As many of you know, I had bunion surgery on September 11. It requires me to be in a non-weight-bearing cast for eight weeks. I chose a wheelchair as my mode of transportation for those two months, since I’m a klutz on crutches, and the “scooter” was uncomfortable. It is an older chair, borrowed from my church, but it’s sturdy, and well-made.
Luckily, standing on one foot for any length of time is uncomfortable, so doing dishes is out. I don’t even try to do them, and certainly don’t miss that chore. I do load and empty the dishwasher, with my son putting away the high glasses. And, while my husband does the laundry, since it’s out in the garage, I fold the clothes, and put away my own. I can even make the bed on occasion. His retired life has not changed too much, and makes him happy to help me.
The one whose life changed the most, besides mine, is my dog. As soon as I came home from the surgery in my chariot, my dog ran and hid under the dining room table. He heard my voice, but all he could see was those big wheels. It took him nearly a week to get over his fear (he’s a Sheltie; fear is his middle name).
Of course, I’m not saying my last eight weeks have been all roses and unicorns. It hasn’t. Going to the bathroom is like planning a covert attack. Try getting onto the toilet using only one leg, and you’ll understand. Getting into our high bed was a fall waiting to happen. My husband and son finally took the box springs out, and I can get into the bed much more easily.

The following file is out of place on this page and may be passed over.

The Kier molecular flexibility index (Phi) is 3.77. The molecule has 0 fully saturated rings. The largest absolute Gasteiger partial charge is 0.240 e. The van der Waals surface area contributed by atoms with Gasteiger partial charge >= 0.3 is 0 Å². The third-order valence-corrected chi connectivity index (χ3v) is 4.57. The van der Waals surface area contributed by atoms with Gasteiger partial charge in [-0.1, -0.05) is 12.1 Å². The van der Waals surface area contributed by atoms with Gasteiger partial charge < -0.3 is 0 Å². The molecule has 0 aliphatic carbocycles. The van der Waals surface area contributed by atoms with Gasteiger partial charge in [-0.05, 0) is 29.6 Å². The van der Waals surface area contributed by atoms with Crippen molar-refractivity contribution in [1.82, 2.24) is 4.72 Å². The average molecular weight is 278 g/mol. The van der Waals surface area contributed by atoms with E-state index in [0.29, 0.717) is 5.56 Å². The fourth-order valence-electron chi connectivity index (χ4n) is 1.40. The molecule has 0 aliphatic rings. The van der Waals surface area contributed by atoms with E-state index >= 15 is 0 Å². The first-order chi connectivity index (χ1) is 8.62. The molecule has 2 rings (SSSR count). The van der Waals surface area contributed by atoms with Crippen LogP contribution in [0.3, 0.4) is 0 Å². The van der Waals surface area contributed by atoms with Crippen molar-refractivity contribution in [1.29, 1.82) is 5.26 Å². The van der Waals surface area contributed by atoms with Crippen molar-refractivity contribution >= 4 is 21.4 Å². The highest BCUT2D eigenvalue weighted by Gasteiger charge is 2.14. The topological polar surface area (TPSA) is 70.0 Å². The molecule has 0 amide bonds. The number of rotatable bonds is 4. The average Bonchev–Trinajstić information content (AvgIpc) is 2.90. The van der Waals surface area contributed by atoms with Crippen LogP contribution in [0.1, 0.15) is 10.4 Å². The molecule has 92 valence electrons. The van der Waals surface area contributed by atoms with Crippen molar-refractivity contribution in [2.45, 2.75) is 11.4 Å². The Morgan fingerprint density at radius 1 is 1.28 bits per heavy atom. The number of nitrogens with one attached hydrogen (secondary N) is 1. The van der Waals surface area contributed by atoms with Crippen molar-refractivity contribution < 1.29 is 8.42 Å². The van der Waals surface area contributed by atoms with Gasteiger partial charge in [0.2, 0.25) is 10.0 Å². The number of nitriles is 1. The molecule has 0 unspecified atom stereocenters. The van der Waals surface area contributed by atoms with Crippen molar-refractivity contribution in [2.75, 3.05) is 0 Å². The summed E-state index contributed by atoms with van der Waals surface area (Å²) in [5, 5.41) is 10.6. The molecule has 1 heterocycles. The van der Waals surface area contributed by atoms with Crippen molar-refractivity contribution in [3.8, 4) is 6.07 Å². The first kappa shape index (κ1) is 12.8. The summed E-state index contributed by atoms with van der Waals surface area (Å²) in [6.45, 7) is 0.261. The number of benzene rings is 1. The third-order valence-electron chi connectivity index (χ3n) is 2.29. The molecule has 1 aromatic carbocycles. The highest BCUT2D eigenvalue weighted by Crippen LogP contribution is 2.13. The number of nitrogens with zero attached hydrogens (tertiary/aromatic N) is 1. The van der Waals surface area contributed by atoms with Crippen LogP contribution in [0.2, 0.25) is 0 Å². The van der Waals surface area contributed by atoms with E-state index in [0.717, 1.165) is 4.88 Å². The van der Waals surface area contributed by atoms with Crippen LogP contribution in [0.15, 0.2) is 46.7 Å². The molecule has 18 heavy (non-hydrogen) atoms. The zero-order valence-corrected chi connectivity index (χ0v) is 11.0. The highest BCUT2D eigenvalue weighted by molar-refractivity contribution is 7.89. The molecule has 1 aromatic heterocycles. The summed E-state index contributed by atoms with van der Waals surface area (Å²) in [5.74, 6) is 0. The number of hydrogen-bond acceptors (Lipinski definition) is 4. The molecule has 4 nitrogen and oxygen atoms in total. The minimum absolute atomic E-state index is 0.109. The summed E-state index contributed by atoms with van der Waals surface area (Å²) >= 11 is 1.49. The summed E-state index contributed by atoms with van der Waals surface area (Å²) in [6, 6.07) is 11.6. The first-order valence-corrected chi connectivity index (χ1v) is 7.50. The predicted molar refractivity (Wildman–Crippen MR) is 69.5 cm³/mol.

Maneuvering around the house is great, since we have wood floors, but our bedroom is carpeted. Propelling myself through it is like moving through quicksand. I power down to a crawl. By nightfall, I sleep like the dead, partially because I’m so tired from hauling myself around by my arms.
Lastly, drop something small on the floor, and then try to pick it up from your wheelchair. It’s impossible! You either roll over it and crush it, or you’re out of breath by the time you retrieve it from bending over so far. I have one of those grabber-thingies, but small items slip right through its grasp.
A few weeks ago, I was with a friend, who lost her keys. She tore the place upside down, looking for them. While sitting in my chair, I noticed the keys sitting on a quilt that was flung over a pony wall. They were at my eye level, and I was able to save the day! The same goes for the kitchen table and counter. I can tell when they both need wiping; they are right at my vantage point.
I am very happy that my time in a wheelchair is coming to a close, though I am thankful for the freedom it gave me. I didn’t have to rely on people as much. I maintained some semblance of freedom throughout my recuperation.
Next up: my new mode of transportation. What do you think?
Have you had a similar experience? I’d love to hear about it!